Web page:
Automated tailgating that allows cars to drive much closer to each other in heavy moving traffic, could save fuel and cut greenhouse gas emissions, according to two researchers at the University of Jadavpur, Kolkata.
To test their theory, Debojyoti Mitra and Asis Mazumdar from the university's Mechanical Engineering Department investigated the drag on platoons of four vehicles in the university's vehicle test wind tunnel.
They found that cars moving in the same direction separated by a meter or so reduced drag and consequently saved fuel.
"The leading car in the platoon experiences the highest drag as you would expect but no more than if it were driving alone. The second car has a much lower drag coefficient than the first car in a two-car platoon. The middle car experiences the lowest drag in a three-car platoon and the third car in the platoon, starting from the front, experiences the least drag in a four-car platoon," said Mitra.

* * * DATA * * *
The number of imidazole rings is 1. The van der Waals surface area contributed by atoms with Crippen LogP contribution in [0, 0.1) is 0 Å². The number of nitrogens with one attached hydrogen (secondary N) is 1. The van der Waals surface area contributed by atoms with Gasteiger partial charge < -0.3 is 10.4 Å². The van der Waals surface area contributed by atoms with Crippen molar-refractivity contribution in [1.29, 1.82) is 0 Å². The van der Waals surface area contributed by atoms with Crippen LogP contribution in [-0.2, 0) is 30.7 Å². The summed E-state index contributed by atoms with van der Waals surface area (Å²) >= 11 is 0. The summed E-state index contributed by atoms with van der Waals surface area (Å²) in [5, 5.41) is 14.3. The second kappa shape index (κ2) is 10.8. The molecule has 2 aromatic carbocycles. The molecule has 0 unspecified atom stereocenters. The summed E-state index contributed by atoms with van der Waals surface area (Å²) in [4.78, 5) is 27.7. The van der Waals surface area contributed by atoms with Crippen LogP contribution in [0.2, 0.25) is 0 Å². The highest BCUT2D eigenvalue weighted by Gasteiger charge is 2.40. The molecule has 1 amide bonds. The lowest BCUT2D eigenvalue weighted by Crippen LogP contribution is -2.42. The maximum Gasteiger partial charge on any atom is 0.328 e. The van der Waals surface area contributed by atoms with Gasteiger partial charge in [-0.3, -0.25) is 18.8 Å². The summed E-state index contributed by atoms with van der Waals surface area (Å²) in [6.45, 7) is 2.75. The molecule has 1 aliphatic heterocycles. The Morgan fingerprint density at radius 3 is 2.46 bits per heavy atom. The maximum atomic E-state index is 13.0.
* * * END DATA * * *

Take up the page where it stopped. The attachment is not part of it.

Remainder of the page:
According to the two, adding sensors and safety controls that allow vehicles to drive at such a small separation would make automated tailgating a real possibility.
"As populations grow and the number of vehicles on the roads in cities and motorways across Europe, North America and the developing world, rises, traditional ways of tackling the problem, such as simply building more roads or improving public transport are becoming less and less effective," said Mitra.
"Automated highway systems are one of the many approaches that have been suggested to tackle the problems," he said.
The findings appear in the current issue of Inderscience's International Journal of the Environment and Pollution.